Larynx-Sparing Radiotherapy for Squamous Cell Carcinoma From an Unknown Head and Neck Primary Site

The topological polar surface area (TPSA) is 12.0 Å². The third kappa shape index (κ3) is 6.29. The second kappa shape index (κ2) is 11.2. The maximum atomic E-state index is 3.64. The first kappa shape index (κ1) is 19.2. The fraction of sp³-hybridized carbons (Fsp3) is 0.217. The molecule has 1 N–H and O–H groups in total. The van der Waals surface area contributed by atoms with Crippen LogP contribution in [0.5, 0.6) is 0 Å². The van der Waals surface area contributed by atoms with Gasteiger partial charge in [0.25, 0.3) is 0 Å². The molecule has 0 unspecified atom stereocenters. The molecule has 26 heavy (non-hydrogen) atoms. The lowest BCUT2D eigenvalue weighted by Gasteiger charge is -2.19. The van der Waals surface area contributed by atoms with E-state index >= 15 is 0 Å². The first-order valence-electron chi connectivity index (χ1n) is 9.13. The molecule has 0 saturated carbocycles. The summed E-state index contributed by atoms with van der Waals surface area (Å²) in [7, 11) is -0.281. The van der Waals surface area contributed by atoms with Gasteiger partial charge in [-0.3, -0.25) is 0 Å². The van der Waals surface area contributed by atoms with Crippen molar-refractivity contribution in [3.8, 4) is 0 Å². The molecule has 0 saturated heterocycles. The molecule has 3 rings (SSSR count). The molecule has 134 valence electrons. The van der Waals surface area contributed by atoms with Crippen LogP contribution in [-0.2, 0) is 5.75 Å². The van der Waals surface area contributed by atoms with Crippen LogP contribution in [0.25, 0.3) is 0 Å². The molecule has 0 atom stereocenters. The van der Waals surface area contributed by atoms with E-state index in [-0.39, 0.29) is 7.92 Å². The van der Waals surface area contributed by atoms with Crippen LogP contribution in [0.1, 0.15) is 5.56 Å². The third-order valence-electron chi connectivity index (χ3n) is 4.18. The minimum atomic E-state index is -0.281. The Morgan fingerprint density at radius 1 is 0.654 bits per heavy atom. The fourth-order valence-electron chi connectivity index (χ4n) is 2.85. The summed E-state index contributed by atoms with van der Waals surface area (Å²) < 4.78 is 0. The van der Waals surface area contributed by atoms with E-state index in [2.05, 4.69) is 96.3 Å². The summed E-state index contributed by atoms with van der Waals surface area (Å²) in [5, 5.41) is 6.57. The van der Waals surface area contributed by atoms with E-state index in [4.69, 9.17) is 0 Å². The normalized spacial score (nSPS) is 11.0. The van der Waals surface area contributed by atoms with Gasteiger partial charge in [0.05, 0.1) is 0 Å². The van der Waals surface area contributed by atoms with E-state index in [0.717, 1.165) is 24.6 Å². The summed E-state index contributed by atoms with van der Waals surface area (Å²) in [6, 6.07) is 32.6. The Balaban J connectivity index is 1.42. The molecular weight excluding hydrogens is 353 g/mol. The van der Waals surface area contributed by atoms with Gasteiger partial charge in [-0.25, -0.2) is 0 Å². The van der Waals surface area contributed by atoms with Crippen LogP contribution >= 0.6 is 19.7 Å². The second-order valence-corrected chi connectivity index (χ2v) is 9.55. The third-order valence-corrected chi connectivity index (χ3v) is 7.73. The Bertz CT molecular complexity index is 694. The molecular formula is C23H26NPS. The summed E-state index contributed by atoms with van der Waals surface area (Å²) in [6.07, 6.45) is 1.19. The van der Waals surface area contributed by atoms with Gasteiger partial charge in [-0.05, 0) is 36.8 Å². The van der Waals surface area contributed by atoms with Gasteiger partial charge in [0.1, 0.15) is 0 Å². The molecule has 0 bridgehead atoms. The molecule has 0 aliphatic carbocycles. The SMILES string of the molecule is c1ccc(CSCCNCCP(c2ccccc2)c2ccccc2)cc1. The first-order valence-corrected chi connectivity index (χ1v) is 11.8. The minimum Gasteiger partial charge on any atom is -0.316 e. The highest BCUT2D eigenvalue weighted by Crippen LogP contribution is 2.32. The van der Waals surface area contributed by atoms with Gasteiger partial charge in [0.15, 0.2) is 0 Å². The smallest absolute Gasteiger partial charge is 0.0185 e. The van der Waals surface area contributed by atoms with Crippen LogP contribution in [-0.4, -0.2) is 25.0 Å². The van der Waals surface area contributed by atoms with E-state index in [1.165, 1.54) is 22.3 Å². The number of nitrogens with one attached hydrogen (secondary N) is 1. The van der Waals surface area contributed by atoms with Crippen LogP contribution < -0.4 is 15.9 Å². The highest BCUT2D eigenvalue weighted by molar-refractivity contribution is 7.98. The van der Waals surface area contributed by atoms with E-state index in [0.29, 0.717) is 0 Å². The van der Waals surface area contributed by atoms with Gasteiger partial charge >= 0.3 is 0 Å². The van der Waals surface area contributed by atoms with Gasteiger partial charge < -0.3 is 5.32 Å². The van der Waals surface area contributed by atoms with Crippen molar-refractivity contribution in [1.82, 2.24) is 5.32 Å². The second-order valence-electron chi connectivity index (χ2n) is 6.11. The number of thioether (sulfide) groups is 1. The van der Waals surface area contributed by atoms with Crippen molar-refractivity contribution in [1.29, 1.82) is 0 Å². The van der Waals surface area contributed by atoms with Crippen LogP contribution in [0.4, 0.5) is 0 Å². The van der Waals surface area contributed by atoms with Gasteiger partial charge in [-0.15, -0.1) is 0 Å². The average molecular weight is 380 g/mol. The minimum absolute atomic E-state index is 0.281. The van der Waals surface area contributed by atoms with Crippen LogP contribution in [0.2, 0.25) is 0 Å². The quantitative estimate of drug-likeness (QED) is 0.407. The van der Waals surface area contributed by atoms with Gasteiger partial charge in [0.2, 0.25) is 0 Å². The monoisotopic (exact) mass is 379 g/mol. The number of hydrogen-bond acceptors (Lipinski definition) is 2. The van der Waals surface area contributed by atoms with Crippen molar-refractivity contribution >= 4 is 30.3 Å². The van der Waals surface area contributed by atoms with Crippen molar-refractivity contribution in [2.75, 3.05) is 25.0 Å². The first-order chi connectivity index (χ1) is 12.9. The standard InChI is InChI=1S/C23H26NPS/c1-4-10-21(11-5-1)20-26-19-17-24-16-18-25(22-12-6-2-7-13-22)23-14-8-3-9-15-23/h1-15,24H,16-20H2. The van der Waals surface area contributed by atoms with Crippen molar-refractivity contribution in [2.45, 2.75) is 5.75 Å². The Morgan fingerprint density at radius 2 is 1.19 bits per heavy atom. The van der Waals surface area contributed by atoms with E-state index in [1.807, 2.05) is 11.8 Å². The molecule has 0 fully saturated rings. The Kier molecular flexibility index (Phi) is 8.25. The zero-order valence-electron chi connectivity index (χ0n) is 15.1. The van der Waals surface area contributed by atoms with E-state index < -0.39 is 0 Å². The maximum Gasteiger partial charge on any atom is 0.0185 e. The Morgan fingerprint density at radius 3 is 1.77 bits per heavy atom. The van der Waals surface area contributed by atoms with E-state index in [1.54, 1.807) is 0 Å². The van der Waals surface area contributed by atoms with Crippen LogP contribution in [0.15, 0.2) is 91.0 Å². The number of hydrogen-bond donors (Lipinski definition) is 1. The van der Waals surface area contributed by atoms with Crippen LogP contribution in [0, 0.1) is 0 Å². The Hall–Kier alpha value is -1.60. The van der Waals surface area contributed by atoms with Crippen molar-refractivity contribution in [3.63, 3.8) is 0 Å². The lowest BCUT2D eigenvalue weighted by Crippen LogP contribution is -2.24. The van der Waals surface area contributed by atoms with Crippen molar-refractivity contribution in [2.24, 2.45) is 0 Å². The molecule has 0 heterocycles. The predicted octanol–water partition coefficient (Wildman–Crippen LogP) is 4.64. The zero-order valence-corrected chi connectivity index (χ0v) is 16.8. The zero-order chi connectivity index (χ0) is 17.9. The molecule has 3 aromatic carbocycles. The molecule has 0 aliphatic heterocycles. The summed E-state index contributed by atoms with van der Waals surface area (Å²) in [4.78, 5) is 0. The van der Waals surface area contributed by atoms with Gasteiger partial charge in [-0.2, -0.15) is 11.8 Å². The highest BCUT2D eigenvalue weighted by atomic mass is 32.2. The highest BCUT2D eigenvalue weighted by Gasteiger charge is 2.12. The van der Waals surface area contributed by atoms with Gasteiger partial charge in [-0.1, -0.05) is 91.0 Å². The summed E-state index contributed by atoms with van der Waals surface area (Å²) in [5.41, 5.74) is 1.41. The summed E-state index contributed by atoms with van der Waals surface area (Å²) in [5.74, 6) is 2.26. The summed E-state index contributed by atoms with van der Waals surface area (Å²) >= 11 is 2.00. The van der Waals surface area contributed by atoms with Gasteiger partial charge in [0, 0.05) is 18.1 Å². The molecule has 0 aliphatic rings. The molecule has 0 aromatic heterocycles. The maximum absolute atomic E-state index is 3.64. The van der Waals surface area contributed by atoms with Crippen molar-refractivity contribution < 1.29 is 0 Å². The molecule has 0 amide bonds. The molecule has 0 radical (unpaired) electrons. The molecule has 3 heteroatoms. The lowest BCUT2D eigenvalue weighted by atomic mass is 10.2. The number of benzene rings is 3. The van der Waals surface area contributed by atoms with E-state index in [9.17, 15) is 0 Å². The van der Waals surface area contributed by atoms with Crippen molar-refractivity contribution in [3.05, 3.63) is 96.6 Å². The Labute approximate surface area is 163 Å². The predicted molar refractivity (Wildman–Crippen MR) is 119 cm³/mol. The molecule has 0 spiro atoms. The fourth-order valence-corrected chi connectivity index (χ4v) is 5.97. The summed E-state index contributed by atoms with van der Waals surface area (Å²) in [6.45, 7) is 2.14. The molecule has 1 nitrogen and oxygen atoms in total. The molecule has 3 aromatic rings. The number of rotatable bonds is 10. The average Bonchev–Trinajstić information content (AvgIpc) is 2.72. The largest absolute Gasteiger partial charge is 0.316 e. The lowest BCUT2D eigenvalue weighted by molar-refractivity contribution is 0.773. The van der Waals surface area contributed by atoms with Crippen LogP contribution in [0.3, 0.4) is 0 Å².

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The objective of this study was to evaluate the efficacy of larynx-sparing radiotherapy (RT) alone or in combination with a neck dissection for patients with squamous cell carcinomas metastatic to cervical lymph nodes from an unknown head and neck primary site. Seventeen patients were treated with curative intent between 1997 and 2002; 16 of 17 patients had follow up for at least 2 years. No patient developed a squamous cell carcinoma in a head and neck mucosal site after treatment. One patient (6%) had persistent nodal disease and 1 patient (6%) had recurrent nodal disease 1year after completing RT. No patients experienced distant metastases. The 5-year cause-specific and overall survival rates were 88% and 82%, respectively. Based on our limited experience, larynx-sparing RT appears to result in a high likelihood of local–regional control and survival and likely reduces both acute and late toxicity.

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